A revisit to this haven of musical adventure and the chance discovery of hidden gems. The Verinos were part of an initiative to encourage older women to form bands and their self-penned tunes went down well with the early afternoon crowd.
Breakup Haircut were the highlight for us, full of frenetic punk sparkle and with songs like ‘Out Of My Way (I’m Not Getting On The Nightbus)’ and ‘Why Can’t I Be Cool Enough to Move to Berlin?’ there was an addictive energy to the performance. Lilith Ai held the audience rapt with just guitar and voice, interweaving introspective lyrics with sparse yet intricate musical lines.
The blast of ‘Blurred Visions’ opened the set from Chemtrails and there was no let up from the guitar, keys and dual vocals from this sonically powerful band, very well supported by the packed audience. The reassuring indie constructions from adults were very welcome; full of lyrical intrigue and unpredictable instrumental turnarounds. Headlining band ME REX ended up as a solo performance but by this time the low key, thoughtful songs were a fitting closedown to the evening…
Opening this fine evening of folk and Americana music in this converted church venue was Lauren Housley, showcasing her soulful voice and song writing as featured on her album ‘Girl From The North’. With just acoustic guitar backing her performance had instant appeal for the near sell-out audience.
For this tour The Wandering Hearts have stripped back to the core trio and with two excellent albums already and many new songs due for release soon their set was rich in highlights. Blending their three harmonies for an introductory cover of ‘White Christmas’ and then into the subtle delights of early single ‘Burning Bridges’, the acoustics of this ancient building showed off the gorgeous sounds.
The three performers create a very full sound, with only guitar backing for many of the tracks, sometimes augmented by mandolin and piano. To contrast the gentleness of ‘Dolores’ and ‘Lullaby’ there were plenty of anthemic choruses like ‘Build a Fire’ and main set closer ‘Devil’. With a seasonal finale of Auld Lang Syne blended with the outstanding ‘Wish I Could’ it was a superb show, echoing long in the memory.
Chloe Foy opened the show with the ethereal title track from her 2021 debut album ‘Where Shall We Begin’ (reviewed here) and immediately set the tone for this thoughtful and engaging evening in the spiritual surroundings of this attractive hall. Her songs interweave lyrical honesty with a heartfelt vocal performance supported by a single guitar; combining to great effect particularly on the glorious ‘Evangeline’. Chloe also contributed harmony vocals and multi instruments for the rest of the show.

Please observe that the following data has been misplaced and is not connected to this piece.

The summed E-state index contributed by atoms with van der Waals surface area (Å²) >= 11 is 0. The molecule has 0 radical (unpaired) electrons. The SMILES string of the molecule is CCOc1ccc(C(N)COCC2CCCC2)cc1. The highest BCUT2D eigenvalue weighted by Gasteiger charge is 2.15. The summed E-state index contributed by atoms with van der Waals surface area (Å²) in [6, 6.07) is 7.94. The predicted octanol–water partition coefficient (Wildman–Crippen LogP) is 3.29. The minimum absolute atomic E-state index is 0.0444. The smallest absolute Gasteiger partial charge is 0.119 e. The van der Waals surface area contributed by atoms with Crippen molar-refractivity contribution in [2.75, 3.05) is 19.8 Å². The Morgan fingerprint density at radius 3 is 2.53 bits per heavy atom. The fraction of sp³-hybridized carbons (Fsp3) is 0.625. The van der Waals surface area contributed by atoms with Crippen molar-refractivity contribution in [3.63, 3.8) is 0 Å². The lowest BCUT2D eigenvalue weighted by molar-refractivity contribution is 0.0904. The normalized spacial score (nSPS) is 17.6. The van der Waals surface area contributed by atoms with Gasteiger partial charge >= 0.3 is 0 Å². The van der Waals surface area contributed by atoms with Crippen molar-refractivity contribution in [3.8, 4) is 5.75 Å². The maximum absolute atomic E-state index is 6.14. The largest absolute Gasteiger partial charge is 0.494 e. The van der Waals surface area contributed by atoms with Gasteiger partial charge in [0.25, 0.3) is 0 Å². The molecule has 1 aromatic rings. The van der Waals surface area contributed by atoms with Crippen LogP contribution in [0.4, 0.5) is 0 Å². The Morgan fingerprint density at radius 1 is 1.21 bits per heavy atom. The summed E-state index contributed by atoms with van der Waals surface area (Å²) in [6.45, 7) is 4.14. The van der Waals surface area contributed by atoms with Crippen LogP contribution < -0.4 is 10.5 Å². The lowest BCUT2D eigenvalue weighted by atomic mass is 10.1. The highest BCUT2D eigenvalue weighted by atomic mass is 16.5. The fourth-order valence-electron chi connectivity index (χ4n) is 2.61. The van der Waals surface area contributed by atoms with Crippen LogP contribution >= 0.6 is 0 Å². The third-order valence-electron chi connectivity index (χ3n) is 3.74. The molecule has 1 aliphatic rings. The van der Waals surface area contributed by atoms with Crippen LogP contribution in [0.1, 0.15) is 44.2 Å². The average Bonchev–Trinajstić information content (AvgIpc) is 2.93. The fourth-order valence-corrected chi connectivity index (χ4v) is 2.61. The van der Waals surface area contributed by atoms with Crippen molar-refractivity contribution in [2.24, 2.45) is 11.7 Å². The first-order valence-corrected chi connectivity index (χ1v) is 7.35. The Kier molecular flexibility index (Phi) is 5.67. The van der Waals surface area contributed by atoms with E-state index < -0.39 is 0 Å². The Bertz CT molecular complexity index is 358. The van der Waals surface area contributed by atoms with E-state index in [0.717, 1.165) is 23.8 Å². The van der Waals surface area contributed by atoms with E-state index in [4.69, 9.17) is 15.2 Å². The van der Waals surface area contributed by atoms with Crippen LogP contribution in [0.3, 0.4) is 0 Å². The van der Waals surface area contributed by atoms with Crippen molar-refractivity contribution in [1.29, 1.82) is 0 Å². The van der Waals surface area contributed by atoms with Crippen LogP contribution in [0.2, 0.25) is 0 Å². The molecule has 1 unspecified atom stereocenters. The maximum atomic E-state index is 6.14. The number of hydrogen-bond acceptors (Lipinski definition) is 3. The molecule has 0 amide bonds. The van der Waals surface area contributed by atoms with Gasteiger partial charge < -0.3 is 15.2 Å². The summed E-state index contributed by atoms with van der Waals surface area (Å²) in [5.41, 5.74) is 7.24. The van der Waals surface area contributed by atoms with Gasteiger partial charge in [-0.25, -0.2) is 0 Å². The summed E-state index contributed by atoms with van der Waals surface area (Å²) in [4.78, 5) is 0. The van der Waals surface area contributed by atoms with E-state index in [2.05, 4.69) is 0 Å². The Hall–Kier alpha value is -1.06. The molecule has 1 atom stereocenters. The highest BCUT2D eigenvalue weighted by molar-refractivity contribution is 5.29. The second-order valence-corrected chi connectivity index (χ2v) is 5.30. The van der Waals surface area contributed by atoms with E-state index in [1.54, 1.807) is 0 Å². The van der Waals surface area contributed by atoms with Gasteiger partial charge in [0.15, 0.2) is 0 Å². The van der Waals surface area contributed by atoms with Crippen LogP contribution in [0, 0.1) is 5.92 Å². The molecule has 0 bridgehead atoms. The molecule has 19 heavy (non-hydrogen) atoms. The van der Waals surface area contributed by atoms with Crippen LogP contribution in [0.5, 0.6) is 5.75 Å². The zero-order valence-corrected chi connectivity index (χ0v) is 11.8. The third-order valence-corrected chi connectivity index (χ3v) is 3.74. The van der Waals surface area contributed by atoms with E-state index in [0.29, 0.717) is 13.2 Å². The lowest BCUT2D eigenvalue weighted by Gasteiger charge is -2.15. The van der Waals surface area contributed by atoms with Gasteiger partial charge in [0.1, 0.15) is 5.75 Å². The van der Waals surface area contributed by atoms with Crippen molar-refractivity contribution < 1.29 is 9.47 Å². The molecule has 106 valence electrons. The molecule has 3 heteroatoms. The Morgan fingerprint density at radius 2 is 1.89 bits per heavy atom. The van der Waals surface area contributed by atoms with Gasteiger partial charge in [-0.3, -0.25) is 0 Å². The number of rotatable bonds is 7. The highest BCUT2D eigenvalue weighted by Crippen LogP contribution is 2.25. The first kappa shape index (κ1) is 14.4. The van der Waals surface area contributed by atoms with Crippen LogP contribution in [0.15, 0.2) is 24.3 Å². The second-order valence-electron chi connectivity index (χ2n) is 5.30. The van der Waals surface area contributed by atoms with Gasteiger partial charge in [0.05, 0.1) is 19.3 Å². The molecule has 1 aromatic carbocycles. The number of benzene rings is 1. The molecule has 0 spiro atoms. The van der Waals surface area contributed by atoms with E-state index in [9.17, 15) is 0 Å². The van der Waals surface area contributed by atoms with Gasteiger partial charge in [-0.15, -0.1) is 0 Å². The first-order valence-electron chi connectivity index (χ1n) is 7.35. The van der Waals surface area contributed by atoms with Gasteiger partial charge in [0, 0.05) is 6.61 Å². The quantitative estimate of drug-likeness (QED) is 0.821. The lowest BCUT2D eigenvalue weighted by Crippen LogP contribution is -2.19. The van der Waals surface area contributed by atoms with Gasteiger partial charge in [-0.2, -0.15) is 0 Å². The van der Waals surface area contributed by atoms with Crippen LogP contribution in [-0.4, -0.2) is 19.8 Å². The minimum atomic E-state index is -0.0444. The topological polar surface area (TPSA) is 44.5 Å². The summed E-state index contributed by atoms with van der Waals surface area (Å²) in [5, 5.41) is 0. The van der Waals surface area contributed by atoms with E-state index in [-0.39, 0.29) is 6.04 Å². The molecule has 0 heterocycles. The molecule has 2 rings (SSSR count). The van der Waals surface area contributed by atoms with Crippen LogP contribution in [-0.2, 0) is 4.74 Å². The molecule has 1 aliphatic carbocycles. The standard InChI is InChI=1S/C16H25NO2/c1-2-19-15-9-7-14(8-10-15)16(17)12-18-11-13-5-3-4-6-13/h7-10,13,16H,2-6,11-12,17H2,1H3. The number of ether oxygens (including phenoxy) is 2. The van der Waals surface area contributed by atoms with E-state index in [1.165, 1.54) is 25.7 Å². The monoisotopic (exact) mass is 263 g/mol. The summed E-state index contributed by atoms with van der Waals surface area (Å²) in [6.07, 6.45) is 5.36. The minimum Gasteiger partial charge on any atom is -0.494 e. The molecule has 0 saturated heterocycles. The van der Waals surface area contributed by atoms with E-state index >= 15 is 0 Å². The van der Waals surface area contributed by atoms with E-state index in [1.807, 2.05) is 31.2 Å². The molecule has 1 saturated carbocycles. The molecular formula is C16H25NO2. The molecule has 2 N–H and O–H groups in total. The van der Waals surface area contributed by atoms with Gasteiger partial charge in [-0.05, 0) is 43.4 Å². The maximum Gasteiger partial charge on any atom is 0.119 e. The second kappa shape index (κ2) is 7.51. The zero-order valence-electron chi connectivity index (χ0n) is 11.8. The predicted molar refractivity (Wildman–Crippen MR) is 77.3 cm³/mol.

Headliner Jesca Hoop, brought her evocative songs to shine and intrigue, featuring many from her newest album ‘Order of Romance’. Her sparse guitar lines combine with sensitive percussion and bass as a platform for her distinctive voice and lyrics that pull the listener into a world of abstract imagery and personal reflections.
The music moves in unexpected directions, a balance of dark and light that gently sparkles in the excellent acoustics of this venue. The melodic beauty of ‘Lyrebird’ and ‘Pegasi’ were standout tracks, staying in the mind long after this brilliant show had ended.
John Bramwell (former frontman of I Am Kloot) opened the show with a combination of intriguing lyrics and intricate acoustic guitar lines, delivered with warmth and clarity. His sparse and thoughtful songs made an instant connection with the audience.
Two thirds of the way through a huge sold-out tour The Proclaimers return to Cambridge and as usual they deliver musically and emotionally to a packed hall of adoring fans. The show started with the title track from their new album; the duo continues to record and featured new songs throughout the set.
‘Over and Done With’ and ‘Should Have Been Loved’ are up-tempo fun songs boosted by their appearance in the excellent ‘Sunshine on Leith‘ movie, but it is the irresistible swirl of ‘Let’s Get Married’ and their debut hit ‘Letter from America’ that first raise the roof. At the heart of the show are many hidden gems; going back to their guitar/vocal roots for ‘Misty Blue’, the simple beauty of ‘Make My Heart Fly’ and spiritual intensity of ‘Sky Takes the Soul’. The political messages are still strong too, with the independence theme of ‘Cap in Hand'(from 1988) and especially the moving description of immigration ‘Scotland’s Story’ (2014) sounding bang up to date.
Craig and Charlie Reid have created a huge back catalogue of memorable songs with the contrasting giants of ‘Sunshine on Leith’ and ‘I’m Gonna Be (500 miles)’ being the best known. Towards the end of the set these were of course received with massive enthusiasm as the superb band sound soared into the rafters of the venue. Finally, the party atmosphere of ‘The Joyful Kilmarnock Blues’ sent us away happy into the rain and fireworks until the next time…
First on stage at this sold out show was Kezia Gill; with her strong vocals and witty lyrics she won the audience over playing her opening track ‘Country Song’, featured on her 2021 EP ( reviewed here). From the tender reminiscence of ‘Local Man’s Star’ to the partying ‘Whiskey Drinkin’ Woman’, Kezia was a shining opening act.
From the USA, Eric Paslay has an impressive CV of collaborations, hit songs and awards. Tonight his engaging performance of these carefully crafted tracks brought the listeners into his world of subtle disquiet and emotional celebration.
It has been a long delay before headliners The Shires arrived in Cambridge for this tour but tonight’s show made up for the wait. The duo were supported by a spot-on band for a set that alternated rockers (‘Lightning Strikes’), grand ballads (recent single ‘I See Stars’), and the emotional pull of very personal statements (not a dry eye in the house for ‘Daddy’s Little Girl’). Ben and Crissie are an instantly likeable pair, with the great strength that the two individual vocals can carry a song brilliantly but the combined harmonies of both voices are on another quite magical plane.
In a show of many highlights, by the time we reached the big finish of ‘A Thousand Hallelujahs’ the combined hands of the audience were definitely waving up to the heavens…
A musical highlight in the ‘Sound + Vision’ multi venue festival bringing new and established music and comedy to the city.